ISSN 2330-717X

EU Accepts That Spain Can Temporarily Restrict Free Movement Of Romanian Workers


Following a request from the Spanish authorities on 28th July 2011, the European Commission has approved Spain’s request to restrict its labour market to Romanian workers until 31 December 2012 due to serious disturbances on its labour market. Spain has been hit very hard by the crisis. The unprecedented fall in GDP (‑3.9% between 2008 and 2010) has resulted in the highest unemployment rate in the EU, over 20% since May 2010. The continuous increase of Romanian residents in Spain and their high level of unemployment have had an impact on the capacity of Spain to absorb new inflows of workers.

Commissioner László Andor, European Commissioner responsible for Employment, Social Affairs and Inclusion, insists that, “This decision has been taken because of the very specific employment situation in Spain. As a rule, I am convinced that restricting the free movement of European workers is not the answer to high unemployment. We should rather focus on creating new job opportunities. From the start, Spain has always had a very open policy to workers from other countries, including the new Member States, which the Commission has always welcomed. However, the Commission understands why, at this particular juncture – because of the dramatic employment situation and the very complex financial environment – the Spanish authorities wish to step back from full free movement. The Spanish request is supported by factual evidence and the Accession Treaty does allow the re-imposition of temporary restrictive measures in such cases. By implementing these changes, Spain would still remain more open to workers from new Member States than some other Member States. However, we hope this move will be limited in time as much as possible and an overall positive attitude towards free movement in Europe will continue to prevail. I continue to encourage Spain to reform its labour market and improve employment opportunities for young people, and I also call for greater efforts to enhance employment opportunities in Romania. Both countries need to use EU structural funds better in order to create jobs in a more robust way. This is what is necessary to make a long-term difference to the employment situation.”


In today’s decision, the European Commission authorises Spain to temporarily impose restrictions on Romanians to access its labour market, until 31 December 2012. These restrictions will apply to activities in all sectors and regions. However it shall not affect Romanian nationals who are already active on the Spanish labour market.

These temporary restrictions are authorised by the European Commission in view of the current economic situation in Spain. The country is facing serious labour market disturbances, characterised by the highest unemployment rate in the EU (21% in June 2011, against 9.4% on average in the EU and 9.9% in the euro area) and a slow economic recovery (only 0.3% of GDP growth in the first quarter of 2011 in comparison to the previous quarter, against 0.8 % for the EU and the euro area).

Moreover, the analysis by the Commission has established that Romanian nationals living in Spain are strongly affected by unemployment, as 30% of them are unemployed. 191 400 Romanian citizens working in Spain were unemployed in the first quarter of 2011, i.e. the second highest number after Spanish nationals. This number was only 80 100 three years earlier. In the same period, the number of employed Romanians fell by nearly 24 %. Despite a fall in the number of Romanian national coming to work in Spain in recent years, probably due to the economic recession, the inflow remains at high levels. The number of Romanian nationals usually resident in Spain has increased from 388 000 on 1 January 2006 to 823 000 on 1 January 2010.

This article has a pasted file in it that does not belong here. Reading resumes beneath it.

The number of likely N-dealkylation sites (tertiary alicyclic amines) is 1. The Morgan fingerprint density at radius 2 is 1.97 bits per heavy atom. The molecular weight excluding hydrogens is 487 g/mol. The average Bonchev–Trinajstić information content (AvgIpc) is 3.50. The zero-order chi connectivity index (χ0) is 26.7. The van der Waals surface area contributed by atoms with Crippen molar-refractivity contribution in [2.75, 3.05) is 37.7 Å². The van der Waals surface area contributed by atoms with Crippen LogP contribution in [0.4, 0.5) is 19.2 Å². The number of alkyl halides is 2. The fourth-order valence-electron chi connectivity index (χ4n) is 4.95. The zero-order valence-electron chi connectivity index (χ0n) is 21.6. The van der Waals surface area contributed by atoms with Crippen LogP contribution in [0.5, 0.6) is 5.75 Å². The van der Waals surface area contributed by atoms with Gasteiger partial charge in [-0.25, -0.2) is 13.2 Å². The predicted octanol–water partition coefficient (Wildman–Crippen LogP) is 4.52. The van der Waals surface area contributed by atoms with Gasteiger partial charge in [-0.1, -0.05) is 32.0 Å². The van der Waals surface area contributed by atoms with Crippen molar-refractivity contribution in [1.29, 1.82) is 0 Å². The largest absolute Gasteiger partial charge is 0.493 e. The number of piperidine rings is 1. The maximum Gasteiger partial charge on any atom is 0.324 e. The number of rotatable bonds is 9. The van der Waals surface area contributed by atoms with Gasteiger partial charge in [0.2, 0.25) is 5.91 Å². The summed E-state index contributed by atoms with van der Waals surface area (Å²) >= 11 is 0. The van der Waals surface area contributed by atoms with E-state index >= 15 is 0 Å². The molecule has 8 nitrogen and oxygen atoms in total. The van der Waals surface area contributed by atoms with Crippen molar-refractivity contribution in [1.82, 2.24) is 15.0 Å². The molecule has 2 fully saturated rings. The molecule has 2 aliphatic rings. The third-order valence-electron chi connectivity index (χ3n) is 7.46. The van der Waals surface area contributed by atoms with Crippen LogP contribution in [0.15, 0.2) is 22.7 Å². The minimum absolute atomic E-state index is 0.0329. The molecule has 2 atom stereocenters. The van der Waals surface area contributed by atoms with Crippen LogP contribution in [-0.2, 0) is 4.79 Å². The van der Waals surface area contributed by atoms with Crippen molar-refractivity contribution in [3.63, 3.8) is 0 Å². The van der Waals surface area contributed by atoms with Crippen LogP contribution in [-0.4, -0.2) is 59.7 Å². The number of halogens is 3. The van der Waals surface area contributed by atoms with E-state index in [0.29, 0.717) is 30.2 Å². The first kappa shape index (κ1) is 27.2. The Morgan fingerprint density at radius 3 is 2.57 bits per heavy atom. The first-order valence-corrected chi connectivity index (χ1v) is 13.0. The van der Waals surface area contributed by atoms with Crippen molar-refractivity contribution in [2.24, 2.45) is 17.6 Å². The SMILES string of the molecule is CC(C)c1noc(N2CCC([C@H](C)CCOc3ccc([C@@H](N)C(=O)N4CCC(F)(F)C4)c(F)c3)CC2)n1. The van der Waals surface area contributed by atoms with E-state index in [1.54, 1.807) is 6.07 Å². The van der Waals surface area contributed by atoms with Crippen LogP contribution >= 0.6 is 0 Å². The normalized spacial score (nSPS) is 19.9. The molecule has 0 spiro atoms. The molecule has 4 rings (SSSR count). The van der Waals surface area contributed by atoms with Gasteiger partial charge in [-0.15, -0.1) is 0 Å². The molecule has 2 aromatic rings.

As Spain had already opened its labour market to all EU-citizens, any restriction of the free movement of workers constitutes a derogation and can only be temporary. European Commission will monitor closely the situation in Spain and will have the possibility of modifying or revoking the Decision at any time it sees fit.

In general, free movement of workers has had a positive economic impact at the European scale and has produced economic growth in the receiving countries. Recent estimates suggest that the long-term impact of the population flows between 2004 and 2009 on the GDP of the EU-15 was an extra 0.9%.

The European Commission will now inform the Council of its decision and any Member State may request the Council to amend or annul the Commission’s decision on the suspension of EU law within two working weeks.


The Act of Accession of Romania to the European Union of 2005 sets out transitional arrangements for the free movement of persons. This implies that the free movement of workers may be deferred for a period of a maximum of seven years (until 31 December 2013). This period is divided into three distinct phases (“2-plus-3-plus-2”-years). The current second phase started on 1 January 2009 and will end on 31 December 2011.

Spain already liberalised access to its labour market for Romanian workers and members of their families from the beginning of the second phase on 1 January 2009. Therefore, Spain can only restrict the access of workers from Romania by invoking the so-called “safeguard clause”. The safeguard clause gives a Member State the possibility to re-impose restrictions on free labour market access, if it is undergoing or foresees serious labour market disturbances. Spain invoked the “safeguard cause” in a letter sent to the European Commission on 28th July 2011. This is the first time that the “safeguard clause” has been invoked in the area of free movement of workers.

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